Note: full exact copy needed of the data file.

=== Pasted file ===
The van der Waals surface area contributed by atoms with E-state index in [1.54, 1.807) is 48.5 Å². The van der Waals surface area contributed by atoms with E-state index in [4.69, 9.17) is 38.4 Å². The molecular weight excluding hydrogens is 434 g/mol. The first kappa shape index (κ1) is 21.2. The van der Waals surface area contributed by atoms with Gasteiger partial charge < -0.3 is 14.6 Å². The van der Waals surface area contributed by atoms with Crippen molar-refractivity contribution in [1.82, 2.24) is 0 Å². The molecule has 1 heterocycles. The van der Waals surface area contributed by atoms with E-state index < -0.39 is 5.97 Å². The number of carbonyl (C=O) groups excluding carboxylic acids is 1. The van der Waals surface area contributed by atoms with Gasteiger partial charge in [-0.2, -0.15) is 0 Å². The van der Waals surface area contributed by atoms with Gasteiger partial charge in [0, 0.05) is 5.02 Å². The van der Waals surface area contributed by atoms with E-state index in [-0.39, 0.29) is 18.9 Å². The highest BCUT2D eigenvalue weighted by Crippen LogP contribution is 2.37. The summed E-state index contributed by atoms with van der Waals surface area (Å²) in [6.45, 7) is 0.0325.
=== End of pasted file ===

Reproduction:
The van der Waals surface area contributed by atoms with E-state index in [1.54, 1.807) is 48.5 Å². The van der Waals surface area contributed by atoms with E-state index in [4.69, 9.17) is 38.4 Å². The molecular weight excluding hydrogens is 434 g/mol. The first kappa shape index (κ1) is 21.2. The van der Waals surface area contributed by atoms with Gasteiger partial charge < -0.3 is 14.6 Å². The van der Waals surface area contributed by atoms with Crippen molar-refractivity contribution in [1.82, 2.24) is 0 Å². The molecule has 1 heterocycles. The van der Waals surface area contributed by atoms with E-state index < -0.39 is 5.97 Å². The number of carbonyl (C=O) groups excluding carboxylic acids is 1. The van der Waals surface area contributed by atoms with Gasteiger partial charge in [-0.2, -0.15) is 0 Å². The van der Waals surface area contributed by atoms with Gasteiger partial charge in [0, 0.05) is 5.02 Å². The van der Waals surface area contributed by atoms with E-state index in [-0.39, 0.29) is 18.9 Å². The highest BCUT2D eigenvalue weighted by Crippen LogP contribution is 2.37. The summed E-state index contributed by atoms with van der Waals surface area (Å²) in [6.45, 7) is 0.0325.